JAKARTA – The World Health Organization said Thursday that countries in the Asia-Pacific region are not guaranteed to have early access to COVID-19 shots and urged them to adopt a long-term approach to the pandemic.
“The development of safe and effective vaccines is one thing. Producing them in adequate quantities and reaching everyone who needs them is another," WHO Regional Director Dr. Takeshi Kasai told reporters in the Indonesian capital, Jakarta.
While some countries that have independent vaccine purchase agreements might start vaccination campaigns in the coming months, others could see vaccination begin in the middle or late 2021, said Dr. Socorro Escalante, WHO’s coordinator for essential medicines and health technologies.
“It’s important to emphasize that most, if not all, the countries in the Western Pacific region are a part of the COVAX Facility,” said Escalante. “Within the COVAX Facility we are expecting that the vaccines will be coming in on the second quarter of 2021.”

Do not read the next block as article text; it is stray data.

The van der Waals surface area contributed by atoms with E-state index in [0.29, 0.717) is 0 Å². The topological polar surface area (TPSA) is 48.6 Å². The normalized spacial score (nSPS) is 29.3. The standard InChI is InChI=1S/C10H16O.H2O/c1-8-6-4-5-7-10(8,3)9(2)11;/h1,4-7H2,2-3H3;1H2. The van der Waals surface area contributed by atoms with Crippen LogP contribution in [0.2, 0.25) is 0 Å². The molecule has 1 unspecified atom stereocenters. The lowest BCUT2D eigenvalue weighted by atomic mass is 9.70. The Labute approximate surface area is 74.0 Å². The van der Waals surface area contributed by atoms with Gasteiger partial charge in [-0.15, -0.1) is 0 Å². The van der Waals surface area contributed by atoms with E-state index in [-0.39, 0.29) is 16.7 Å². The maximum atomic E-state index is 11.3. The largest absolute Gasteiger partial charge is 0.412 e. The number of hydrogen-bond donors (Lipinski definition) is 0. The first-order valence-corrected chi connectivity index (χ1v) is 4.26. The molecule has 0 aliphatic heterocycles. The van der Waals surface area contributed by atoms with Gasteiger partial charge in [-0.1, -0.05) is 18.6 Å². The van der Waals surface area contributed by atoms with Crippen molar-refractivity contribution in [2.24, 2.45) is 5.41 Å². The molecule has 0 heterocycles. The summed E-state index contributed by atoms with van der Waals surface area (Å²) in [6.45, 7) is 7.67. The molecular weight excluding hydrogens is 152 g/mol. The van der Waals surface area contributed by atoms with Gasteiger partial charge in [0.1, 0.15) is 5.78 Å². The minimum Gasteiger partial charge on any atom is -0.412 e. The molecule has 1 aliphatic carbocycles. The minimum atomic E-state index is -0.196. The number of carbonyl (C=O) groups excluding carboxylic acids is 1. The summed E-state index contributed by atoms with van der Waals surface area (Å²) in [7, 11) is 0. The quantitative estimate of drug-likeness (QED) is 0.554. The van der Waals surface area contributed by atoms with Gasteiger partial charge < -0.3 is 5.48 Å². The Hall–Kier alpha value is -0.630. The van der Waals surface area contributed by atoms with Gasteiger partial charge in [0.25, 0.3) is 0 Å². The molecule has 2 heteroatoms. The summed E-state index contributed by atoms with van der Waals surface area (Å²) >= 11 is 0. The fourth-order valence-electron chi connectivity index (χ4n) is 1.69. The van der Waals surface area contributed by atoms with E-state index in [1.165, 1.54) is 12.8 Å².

COVAX was set up by WHO, vaccines alliance GAVI and CEPI, a global coalition to fight epidemics, in an effort to ensure equitable access to vaccines across the world.
WHO representatives also urged that high-risk groups should be prioritized for vaccination as vaccines will only be available in limited quantities.
The health agency warned that mass vaccination will not stop the virus and that governments need to adopt a long-term mindset and approach when new cases are detected, including increased testing, contact tracing and quarantine measures.
“The virus does not rest, and so therefore we need to continue with our responses ensuring that they are implemented consistently,” said WHO Regional Emergency Director Dr. Babatunde Olowokure.
Olowokure also appealed to younger people — which represent growing number of new confirmed cases in the region —to adhere to social distancing and other measures.
The WHO Western Pacific Region is home to almost 1.9 billion people across 37 countries and territories.
Globally, the virus has infected more than 74 million people and killed more than 1.6 million. More than 41.9 million people have recovered from the disease.
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